Nanocomposites made from powders have the potential to revolutionize materials science and usher in a new era of advanced functional materials. But while there have been many advances in nanocomposites, Hiroyuki Muto and his assistant, Wai Kian Tan, of Toyohashi University of Technology in Aichi prefecture, Japan, believe that they have yet to come close to fulfilling their full promise. “A lot of material scientists are trying to make many new nanostructures, but the potential of nanocomposites is still to be realized because conventional powder-mixing methods and suspension-based techniques are inadequate for achieving precise structural formation,” explains Muto.
The problem boils down to a lack of control over nanoparticles — mechanical mixing of nanopowders often results in the nanoparticles agglomerating, thereby producing larger structures or an inhomogeneous mixture, which affects the desired properties. For example, agglomeration can mean more material is needed to form electrically conductive pathways in ceramics and polymers. “Nanoparticles have a strong tendency to congregate, and no amount of stirring can cause them to disperse,” explains Muto, who is a professor at the university’s Institute of Liberal Arts and Sciences. What is needed is a technique that can achieve a much higher level of control over the positioning of nanoparticles in composite materials.
That is exactly what a novel electrostatic adsorption assembly method developed by Muto’s laboratory offers. A bottom-up fabrication technique, it employs a simple powder metallurgy process to fabricate advanced nanocomposites. Specifically, it involves modifying the surfaces of additive nanoparticles and primary microparticles with polyelectrolytes. It’s a simple but very effective concept: imparting opposite charges to the two types of particles prevents the nanoparticles from agglomerating, while causing them to attach to the larger particles. This in turn allows greater positioning control of the additive nanoparticles on the primary (larger) particles.
3D printing using ceramic composites
While three-dimensional (3D) printing can be done using a wide range of materials, including polymers, resins and metals, 3D printing of ceramics is still in its infancy. One of the main reasons is that ceramic powders have poor light absorption at laser wavelengths used for precise 3D printing. The electrostatic adsorption assembly method can overcome this problem by evenly decorating ceramic particles with laser-absorbing nanomaterials. In a recent study, Muto and his team developed composite particles that exhibit good near-infrared absorption properties with huge potential for 3D printing technology through direct selective laser sintering (published in Advanced Powder Technology).
Another example of an application that involves tailoring the optical properties of a material is the fabrication of infrared filters made from a polymer composite. These filters are transparent at visible-light wavelengths but exhibit an infrared-shielding effect, making them ideal for applications such as the windscreens of vehicles and energy-saving windows. Muto’s team fabricated the filters using the electrostatic adsorption assembly method by incorporating indium tin oxide (ITO) nanoparticles within a matrix of poly(methyl methacrylate) (PMMA). The level of infrared shielding it provides can be controlled by varying the amount of the ITO nanoparticles.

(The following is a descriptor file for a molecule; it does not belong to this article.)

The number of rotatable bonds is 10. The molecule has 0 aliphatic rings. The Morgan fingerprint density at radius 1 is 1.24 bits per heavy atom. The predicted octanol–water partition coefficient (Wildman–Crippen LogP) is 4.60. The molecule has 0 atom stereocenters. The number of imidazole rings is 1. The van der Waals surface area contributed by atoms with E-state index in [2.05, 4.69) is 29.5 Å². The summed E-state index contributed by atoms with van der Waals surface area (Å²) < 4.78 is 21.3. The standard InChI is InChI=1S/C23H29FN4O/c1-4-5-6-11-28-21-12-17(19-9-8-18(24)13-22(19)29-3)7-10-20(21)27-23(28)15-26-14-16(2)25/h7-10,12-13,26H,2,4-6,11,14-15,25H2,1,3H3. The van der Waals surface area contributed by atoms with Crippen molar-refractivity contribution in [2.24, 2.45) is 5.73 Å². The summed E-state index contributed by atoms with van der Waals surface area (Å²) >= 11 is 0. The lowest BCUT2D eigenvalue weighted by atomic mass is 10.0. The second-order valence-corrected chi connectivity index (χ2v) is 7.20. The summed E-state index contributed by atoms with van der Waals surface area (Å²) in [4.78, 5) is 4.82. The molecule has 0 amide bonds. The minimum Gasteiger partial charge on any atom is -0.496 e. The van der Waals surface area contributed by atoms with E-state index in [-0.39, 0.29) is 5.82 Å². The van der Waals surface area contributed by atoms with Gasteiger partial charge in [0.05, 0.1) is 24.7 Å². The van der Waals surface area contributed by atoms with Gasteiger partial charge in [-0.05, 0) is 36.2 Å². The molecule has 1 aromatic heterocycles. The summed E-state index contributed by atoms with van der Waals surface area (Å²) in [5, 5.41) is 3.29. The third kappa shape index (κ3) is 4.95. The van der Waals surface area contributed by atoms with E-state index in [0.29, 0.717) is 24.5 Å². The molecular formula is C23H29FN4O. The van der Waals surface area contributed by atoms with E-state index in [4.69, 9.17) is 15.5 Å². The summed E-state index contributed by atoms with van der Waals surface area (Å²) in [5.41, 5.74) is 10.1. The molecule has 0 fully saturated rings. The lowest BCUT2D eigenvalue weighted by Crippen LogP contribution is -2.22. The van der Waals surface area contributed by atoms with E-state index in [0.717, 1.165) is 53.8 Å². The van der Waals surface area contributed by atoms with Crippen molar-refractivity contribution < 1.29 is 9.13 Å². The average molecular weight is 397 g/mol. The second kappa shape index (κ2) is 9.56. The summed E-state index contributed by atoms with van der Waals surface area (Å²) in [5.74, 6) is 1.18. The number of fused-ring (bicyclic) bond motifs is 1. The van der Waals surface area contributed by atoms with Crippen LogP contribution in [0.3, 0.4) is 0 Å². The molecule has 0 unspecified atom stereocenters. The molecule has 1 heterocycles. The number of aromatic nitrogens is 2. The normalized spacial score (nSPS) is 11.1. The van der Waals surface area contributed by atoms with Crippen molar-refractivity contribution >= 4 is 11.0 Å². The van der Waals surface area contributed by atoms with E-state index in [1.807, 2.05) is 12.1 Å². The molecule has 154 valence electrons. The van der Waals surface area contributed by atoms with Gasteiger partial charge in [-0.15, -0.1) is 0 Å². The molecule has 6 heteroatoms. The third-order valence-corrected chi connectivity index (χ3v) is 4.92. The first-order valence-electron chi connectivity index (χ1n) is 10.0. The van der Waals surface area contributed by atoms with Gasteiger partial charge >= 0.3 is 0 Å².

Saving resources while Boosting functionality
The technique efficiently uses materials and resources, in line with the 12th Sustainable Development Goal of the United Nations, namely Responsible Consumption and Production. Its precision allows materials to be deposited just where they are needed, minimizing the use of natural resources, while offering enhanced functionality. An excellent example of this is the fabrication of electrically conductive ceramics or polymers through incorporating conductive carbon nanotubes. Conventional techniques require large quantities of carbon nanotubes because of the problem of agglomeration. In contrast, the electrostatic adsorption assembly method enables formation of a conductive path using a mere 0.01% by volume of carbon nanotubes —roughly ten times less than conventional techniques.
Muto’s team has demonstrated the potential of their technique for composite material design by using it to realize controlled assembly of different materials in various structures including nanosheets, whiskers and fibres. These composite materials are highly promising for a range of applications such as selective laser sintering, transparent composite ceramic films with controlled optical properties and renewable energy technologies.
Realizing nanopowders’ full potential
Muto and his team are excited about the potential of the electrostatic adsorption assembly method to turn around some previously disappointing results in nanocomposite materials. “Trying to use conventional processes to manufacture products containing nanoscale additives often leads to products that fail to live up to expectations,” notes Muto. “Conventional processes effectively become counterproductive when nanoscale additives are involved.” Despite the rapid advancement of technologies such as additive manufacturing, a limiting factor to their widespread application is the inability to realize precise powder integration technology that can produce various composites on nano- and microscale levels. In many cases, Muto notes, the problem is that, when a nanopowder is used, it becomes challenging to control the composite’s microstructure. “Our electrostatic adsorption assembly method enables good control over the final microstructure formation,” he says. “Our goal is to show that conventional material processes can be improved by using this kind of technique.”